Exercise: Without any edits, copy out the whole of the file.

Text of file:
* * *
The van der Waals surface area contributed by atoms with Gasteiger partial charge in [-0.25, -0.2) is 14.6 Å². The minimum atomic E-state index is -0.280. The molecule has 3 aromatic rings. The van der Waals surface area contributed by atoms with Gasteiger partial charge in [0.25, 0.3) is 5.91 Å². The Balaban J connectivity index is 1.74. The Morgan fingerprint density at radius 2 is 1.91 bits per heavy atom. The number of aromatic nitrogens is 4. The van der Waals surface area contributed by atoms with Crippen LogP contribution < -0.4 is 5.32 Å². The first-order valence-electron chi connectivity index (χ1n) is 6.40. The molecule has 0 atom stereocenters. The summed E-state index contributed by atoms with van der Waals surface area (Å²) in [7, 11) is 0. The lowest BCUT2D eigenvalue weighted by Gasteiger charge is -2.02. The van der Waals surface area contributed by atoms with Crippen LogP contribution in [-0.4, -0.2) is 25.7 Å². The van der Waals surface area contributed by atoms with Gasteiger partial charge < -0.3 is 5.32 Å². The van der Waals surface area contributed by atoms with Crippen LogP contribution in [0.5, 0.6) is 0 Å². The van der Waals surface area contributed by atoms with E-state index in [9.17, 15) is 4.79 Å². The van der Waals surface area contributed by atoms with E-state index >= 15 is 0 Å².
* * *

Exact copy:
The van der Waals surface area contributed by atoms with Gasteiger partial charge in [-0.25, -0.2) is 14.6 Å². The minimum atomic E-state index is -0.280. The molecule has 3 aromatic rings. The van der Waals surface area contributed by atoms with Gasteiger partial charge in [0.25, 0.3) is 5.91 Å². The Balaban J connectivity index is 1.74. The Morgan fingerprint density at radius 2 is 1.91 bits per heavy atom. The number of aromatic nitrogens is 4. The van der Waals surface area contributed by atoms with Crippen LogP contribution < -0.4 is 5.32 Å². The first-order valence-electron chi connectivity index (χ1n) is 6.40. The molecule has 0 atom stereocenters. The summed E-state index contributed by atoms with van der Waals surface area (Å²) in [7, 11) is 0. The lowest BCUT2D eigenvalue weighted by Gasteiger charge is -2.02. The van der Waals surface area contributed by atoms with Crippen LogP contribution in [-0.4, -0.2) is 25.7 Å². The van der Waals surface area contributed by atoms with Gasteiger partial charge < -0.3 is 5.32 Å². The van der Waals surface area contributed by atoms with Crippen LogP contribution in [0.5, 0.6) is 0 Å². The van der Waals surface area contributed by atoms with E-state index in [9.17, 15) is 4.79 Å². The van der Waals surface area contributed by atoms with E-state index >= 15 is 0 Å².